It’s the business buzzword you’ve probably already heard a thousand times this year (or this week): diversity.
If you’re playing buzzword bingo, you’ve checked off this square more than its fair share. But have you actually done the hard work of integrating diversity as a business practice? If not, it might be time to think about doing so.
It turns out that diversity isn’t just another buzzword, but a sound business strategy that is showing more and more positive results upon closer inspection. And it has multiple meanings and applications: from hiring people from multiple backgrounds to instilling it as a concept in decision-making processes, diversity might be exactly what you need to give your business a shot in the arm.
If you’re finding that things are a little stagnant, need an additional boost to get over a big obstacle or just want to institute policies that will keep your company innovative, try some of these diversity strategies:

Build ethnically diverse teams
Managers shouldn’t shy away from hiring and building teams comprised of people from vastly different ethnic backgrounds. Even when it might seem like you’re putting together perspectives that are worlds apart, it’s a strategy that will actually build some of the strongest teams you’ll ever see.
In fact, it’s likely that putting together a team of diverse ethnic backgrounds will quite literally pay off: according to McKinsey & Company, ethnically diverse teams are 35 percent more likely to net financial returns above industry averages.
And it doesn’t stop there: As McKinsey & Company notes, “for every 10 percent increase in racial and ethnic diversity on the senior-executive team, earnings before interest and taxes (EBIT) rise 0.8 percent.”
A strong team is one comprised of multiple viewpoints coming together, and building teams made up of people that look and talk differently has been proven to be a market differentiator in today’s business environment.
Give everyone a seat at the table
Researchers at MIT have shown that the best performing business teams share one key quality among others: giving one another equal time to talk. It’s not something that is forced or has to be managed, but a natural occurrence in these high-performing units. And this quality had much more of an affect on the success of business teams than individual qualities like IQ score.
Diversity means having multiple voices heard in equal measure. As a business practice, this means ensuring stakeholders — and maybe some non-stakeholders — from across the company are included in important meetings and given ample time to speak.
Ensure every meeting has representation from all levels of the company, from executives down to new hires that are just getting to know the business. When companies fail, it can often be attributed to too much like-mindedness. In other words, if everyone always agrees, it might make for a pleasant day at the office, but it hurts the overall business.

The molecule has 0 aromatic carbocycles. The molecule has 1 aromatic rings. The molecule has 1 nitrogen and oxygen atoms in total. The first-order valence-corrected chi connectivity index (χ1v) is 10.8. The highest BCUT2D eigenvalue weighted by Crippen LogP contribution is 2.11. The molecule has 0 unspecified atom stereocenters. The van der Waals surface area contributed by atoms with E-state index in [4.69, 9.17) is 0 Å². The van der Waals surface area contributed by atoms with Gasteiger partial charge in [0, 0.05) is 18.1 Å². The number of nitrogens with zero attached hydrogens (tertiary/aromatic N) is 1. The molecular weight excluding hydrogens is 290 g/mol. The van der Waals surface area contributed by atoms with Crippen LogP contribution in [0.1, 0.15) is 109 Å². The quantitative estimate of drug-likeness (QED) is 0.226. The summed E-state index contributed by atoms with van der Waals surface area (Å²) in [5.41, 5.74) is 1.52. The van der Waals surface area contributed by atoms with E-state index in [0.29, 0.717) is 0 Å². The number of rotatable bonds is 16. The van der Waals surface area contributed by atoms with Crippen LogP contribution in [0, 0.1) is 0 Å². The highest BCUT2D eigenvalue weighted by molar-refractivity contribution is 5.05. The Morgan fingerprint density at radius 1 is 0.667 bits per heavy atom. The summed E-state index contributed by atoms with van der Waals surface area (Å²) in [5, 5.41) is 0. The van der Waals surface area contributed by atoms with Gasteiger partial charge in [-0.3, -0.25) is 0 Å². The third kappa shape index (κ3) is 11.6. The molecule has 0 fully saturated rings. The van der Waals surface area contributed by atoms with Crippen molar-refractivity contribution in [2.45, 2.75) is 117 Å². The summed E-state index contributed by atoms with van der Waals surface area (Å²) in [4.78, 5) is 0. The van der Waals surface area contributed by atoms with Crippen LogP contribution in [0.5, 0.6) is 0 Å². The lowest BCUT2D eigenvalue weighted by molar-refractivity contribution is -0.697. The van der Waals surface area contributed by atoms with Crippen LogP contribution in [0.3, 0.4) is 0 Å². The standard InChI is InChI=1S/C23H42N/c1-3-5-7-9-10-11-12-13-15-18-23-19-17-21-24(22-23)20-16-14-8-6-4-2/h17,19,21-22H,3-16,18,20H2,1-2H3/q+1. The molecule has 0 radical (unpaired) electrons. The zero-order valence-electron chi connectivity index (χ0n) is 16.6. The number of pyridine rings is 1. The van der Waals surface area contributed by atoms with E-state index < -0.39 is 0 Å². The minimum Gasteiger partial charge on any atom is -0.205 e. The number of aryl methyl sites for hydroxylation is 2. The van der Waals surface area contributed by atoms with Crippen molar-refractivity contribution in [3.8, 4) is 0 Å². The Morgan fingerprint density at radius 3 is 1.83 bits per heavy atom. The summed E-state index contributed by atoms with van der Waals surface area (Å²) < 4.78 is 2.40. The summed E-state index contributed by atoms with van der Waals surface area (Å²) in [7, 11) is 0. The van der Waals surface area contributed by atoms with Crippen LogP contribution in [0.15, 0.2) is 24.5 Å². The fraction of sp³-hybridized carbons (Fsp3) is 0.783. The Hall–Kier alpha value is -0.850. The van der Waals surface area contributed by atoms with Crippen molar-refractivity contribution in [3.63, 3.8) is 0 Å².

As proof, consider this statistic: A large percentage of companies on the Fortune 500 list just 20 years ago are no longer there. The companies that are thriving today have made diversity a business process.
And instill a culture of listening. While eventually you may get to a point where equal talking time is being given to everyone in the room, you might have to force it a bit at first. That starts at the executive level. Taking time to truly listen to others not only helps employees to feel valued but might just allow for the next big idea to make it to the surface.
Make diversity a decision-making practice
The best ideas bubble up when everyone is seated at the same table and every voice is given equal weight, no matter what level of the company or which department it’s coming from. We’ve learned this from multiple studies, like the ones cited in this post.
But how do you turn that into an actionable business strategy?
The first is to pick your moments: there’s no need to call a three-hour brainstorming session with 15 people to help you pick out which office supplies you need.
But when it comes to those critical decisions, creating a task force comprised of various voices and backgrounds will ensure that all viewpoints are considered and likely result in a decision that’s best for the company. That type of thinking doesn’t simply happen on its own, it takes discourse, disagreement and ultimately consensus from a wide swath of perspectives.

Diversity isn’t something that just happens overnight. It takes real work, but there are also real ways that you can implement it as a business strategy. It’s very possible that taking steps towards diversity as a strategy will give you a leg up on the competition in an ever-shifting landscape that can seem disruptive and unclear.
Mike Fitzgerald, President and CEO of the Denver South Economic Development Partnership, endorses this kind of thinking and encourages it a step further. “In a time of rapid change like now, it is not just good business, it may be a case of survival to bring diverse perspectives to the decision process,” he says.
The window of opportunity is open now for companies and business leaders to foster diversity as it’s very likely that these performance trends will continue in the coming years and decades. As McKinsey & Company puts it, “Given the higher returns that diversity is expected to bring, we believe it is better to invest now, since winners will pull further ahead and laggards will fall further behind.”
Related posts:
· Why women make excellent leaders
· Five companies that prove diversity is good business